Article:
Chiropractic Offers Relief for Symptoms of Scoliosis
Do you or one of your loved ones have an unusual posture? Does one of your children have uneven shoulders or hips? Do you have an unexplained bump or protrusion along their lower back or spinal column? Do the differences in your posture make it difficult for you to participate in physical activities or make you short of breath? If you or your loved ones have any of these or related symptoms, then there is a chance you may have scoliosis.
If you have scoliosis, you are not alone. According to the American Association of Neurological Surgeons, 6 to 9 million Americans have scoliosis . However, you don’t have to face your scoliosis alone. Allow the Doctors of Chiropractic at Wilbeck Chiropractic the chance to help relieve you of your scoliosis-related pain and discomfort.
What is Scoliosis
Scoliosis is a condition when the spine develops an unusual sideways curvature. It typically develops in childhood and adolescence but can also develop in adulthood. Generally, the physical changes someone experiences are so gradual that neither the person with scoliosis nor their loved ones are aware of its development as it occurs. For this reason, scoliosis is usually first noticed by people outside the home, like teachers, doctors, and coaches.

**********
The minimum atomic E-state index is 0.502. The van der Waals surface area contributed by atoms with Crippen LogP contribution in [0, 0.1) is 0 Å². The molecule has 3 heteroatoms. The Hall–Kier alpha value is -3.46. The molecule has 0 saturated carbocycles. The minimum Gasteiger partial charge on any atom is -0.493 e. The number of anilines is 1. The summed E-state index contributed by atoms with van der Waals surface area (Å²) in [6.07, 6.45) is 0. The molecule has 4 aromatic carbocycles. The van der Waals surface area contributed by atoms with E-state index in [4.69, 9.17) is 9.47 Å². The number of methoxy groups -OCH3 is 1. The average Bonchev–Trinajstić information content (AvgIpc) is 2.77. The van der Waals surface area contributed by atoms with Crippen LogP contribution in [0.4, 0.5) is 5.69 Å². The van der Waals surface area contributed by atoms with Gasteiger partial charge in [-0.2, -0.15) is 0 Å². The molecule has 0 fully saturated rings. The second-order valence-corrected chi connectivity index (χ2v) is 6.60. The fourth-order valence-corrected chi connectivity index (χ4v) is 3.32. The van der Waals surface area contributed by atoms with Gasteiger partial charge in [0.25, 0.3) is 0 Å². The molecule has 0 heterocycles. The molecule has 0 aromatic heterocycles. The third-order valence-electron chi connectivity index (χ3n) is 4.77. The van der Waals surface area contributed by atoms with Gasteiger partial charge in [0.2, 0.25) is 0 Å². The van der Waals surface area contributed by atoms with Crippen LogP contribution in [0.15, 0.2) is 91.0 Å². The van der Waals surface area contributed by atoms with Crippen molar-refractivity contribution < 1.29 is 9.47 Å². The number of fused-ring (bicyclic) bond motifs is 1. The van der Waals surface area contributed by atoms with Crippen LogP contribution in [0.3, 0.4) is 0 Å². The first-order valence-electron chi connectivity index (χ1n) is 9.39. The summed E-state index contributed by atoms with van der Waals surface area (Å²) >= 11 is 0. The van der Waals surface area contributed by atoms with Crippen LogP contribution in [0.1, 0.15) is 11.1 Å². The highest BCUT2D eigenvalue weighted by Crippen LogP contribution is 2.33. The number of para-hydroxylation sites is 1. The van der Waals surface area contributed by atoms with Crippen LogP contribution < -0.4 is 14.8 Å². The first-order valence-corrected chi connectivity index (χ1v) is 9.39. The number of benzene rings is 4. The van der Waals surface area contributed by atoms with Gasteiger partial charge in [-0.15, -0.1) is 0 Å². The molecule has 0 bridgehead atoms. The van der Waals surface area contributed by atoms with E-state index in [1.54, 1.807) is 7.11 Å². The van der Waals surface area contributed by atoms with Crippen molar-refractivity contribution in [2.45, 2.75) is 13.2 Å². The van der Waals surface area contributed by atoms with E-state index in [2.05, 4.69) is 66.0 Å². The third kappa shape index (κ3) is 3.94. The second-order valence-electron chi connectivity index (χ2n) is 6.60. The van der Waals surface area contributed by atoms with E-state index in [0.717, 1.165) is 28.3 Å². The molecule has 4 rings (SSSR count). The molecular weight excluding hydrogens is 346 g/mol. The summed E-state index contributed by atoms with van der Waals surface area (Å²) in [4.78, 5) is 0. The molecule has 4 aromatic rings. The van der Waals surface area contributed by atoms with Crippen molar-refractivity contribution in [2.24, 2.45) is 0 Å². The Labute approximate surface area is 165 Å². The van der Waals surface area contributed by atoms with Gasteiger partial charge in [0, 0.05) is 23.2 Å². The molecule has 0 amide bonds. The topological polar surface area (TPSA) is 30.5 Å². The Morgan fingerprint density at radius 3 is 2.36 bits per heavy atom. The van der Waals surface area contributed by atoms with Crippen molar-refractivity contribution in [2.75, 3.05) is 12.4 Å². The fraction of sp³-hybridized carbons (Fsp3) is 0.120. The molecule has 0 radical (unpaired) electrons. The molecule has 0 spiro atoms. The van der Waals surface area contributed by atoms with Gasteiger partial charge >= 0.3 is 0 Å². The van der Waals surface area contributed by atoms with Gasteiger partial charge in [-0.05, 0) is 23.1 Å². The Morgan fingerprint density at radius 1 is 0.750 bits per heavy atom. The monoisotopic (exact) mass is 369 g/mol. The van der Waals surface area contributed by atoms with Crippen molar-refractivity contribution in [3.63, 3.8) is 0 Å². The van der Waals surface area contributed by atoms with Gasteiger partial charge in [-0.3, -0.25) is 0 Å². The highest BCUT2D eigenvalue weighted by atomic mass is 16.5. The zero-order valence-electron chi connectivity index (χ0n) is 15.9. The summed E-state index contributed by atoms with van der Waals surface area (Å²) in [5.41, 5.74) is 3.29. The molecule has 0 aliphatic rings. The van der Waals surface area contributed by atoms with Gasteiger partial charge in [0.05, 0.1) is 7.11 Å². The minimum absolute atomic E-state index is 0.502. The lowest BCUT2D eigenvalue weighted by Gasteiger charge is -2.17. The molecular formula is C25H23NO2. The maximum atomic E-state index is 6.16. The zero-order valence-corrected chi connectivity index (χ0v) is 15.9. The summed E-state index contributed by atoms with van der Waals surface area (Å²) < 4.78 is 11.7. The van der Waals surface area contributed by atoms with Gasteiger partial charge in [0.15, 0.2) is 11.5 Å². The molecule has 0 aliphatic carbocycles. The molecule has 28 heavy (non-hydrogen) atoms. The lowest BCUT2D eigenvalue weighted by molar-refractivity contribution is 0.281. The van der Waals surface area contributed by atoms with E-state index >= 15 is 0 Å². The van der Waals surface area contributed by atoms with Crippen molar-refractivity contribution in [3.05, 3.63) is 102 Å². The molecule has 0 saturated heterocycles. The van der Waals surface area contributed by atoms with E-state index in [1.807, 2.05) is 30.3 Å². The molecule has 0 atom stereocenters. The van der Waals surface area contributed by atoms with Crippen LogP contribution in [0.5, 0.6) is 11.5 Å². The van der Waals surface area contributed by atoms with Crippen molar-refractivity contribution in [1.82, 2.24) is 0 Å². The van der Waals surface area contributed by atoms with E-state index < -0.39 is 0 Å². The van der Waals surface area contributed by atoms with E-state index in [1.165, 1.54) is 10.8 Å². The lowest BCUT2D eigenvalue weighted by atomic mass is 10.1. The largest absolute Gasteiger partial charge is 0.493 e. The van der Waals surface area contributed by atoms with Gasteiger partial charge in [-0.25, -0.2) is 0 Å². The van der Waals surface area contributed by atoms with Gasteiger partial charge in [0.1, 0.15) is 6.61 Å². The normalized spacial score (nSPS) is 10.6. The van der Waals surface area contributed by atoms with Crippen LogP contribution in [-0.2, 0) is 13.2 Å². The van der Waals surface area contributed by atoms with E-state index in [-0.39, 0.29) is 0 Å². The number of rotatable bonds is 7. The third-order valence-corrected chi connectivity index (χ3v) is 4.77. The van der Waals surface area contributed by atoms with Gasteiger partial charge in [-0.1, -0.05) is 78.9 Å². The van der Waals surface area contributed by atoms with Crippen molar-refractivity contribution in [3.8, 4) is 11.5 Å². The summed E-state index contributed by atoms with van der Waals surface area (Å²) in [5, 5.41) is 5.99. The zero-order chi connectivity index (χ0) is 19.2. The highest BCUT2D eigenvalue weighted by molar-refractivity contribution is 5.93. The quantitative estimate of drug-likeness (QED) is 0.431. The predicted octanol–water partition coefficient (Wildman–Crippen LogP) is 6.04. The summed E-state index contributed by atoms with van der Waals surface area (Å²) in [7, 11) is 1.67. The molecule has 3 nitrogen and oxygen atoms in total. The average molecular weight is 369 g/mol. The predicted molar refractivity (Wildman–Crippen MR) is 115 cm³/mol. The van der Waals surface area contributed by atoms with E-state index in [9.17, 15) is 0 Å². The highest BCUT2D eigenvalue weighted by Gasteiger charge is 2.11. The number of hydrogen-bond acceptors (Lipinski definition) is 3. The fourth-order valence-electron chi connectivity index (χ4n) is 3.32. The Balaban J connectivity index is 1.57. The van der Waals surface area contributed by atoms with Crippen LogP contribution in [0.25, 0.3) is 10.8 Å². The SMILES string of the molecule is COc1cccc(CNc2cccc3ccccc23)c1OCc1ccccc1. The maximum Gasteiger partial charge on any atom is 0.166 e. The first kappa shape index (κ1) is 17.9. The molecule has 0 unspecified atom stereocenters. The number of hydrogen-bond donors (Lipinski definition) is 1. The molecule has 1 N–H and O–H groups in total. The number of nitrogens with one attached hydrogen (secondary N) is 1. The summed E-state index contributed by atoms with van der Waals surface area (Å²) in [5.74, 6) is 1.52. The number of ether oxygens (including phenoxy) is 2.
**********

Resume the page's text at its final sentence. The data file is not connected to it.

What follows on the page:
Types of Scoliosis
Although scoliosis can occur in tandem with conditions like Muscular Dystrophy and Cerebral Palsy, the actual root cause is unknown. There are links to genetic predisposition, but a person can contract scoliosis without a family history. Scoliosis arises in both genders, but girls both have a higher likelihood of developing scoliosis and having a much more pronounced curve to their spine, requiring treatment . The three types of scoliosis are congenital, neuromuscular, and idiopathic.
Congenital scoliosis arises during fetal development during pregnancy. As the baby grows in the womb, they develop abnormal spinal deformities, leading to altered growth pathways during pregnancy and after birth. Even if congenital scoliosis isn’t readily apparent at birth, it is usually detected earlier than idiopathic.
Idiopathic scoliosis comprises most of the cases of people diagnosed with scoliosis. Eighty percent of the people diagnosed with scoliosis have Idiopathic Scoliosis. It is generally detected around puberty, but idiopathic scoliosis can be detected in early childhood or adulthood. The cause of idiopathic scoliosis is unknown.
Neuromuscular scoliosis occurs in conjunction with other neuromuscular diseases and conditions. People with conditions like spina bifida, cerebral palsy, spinal cord injuries, muscular dystrophy, and other forms of neurological or muscular degeneration often develop neuromuscular scoliosis in tandem with their preexisting condition. Neuromuscular scoliosis generally develops more rapidly than the other types of scoliosis and usually requires medical intervention to mitigate symptoms and pain.
Symptoms of Scoliosis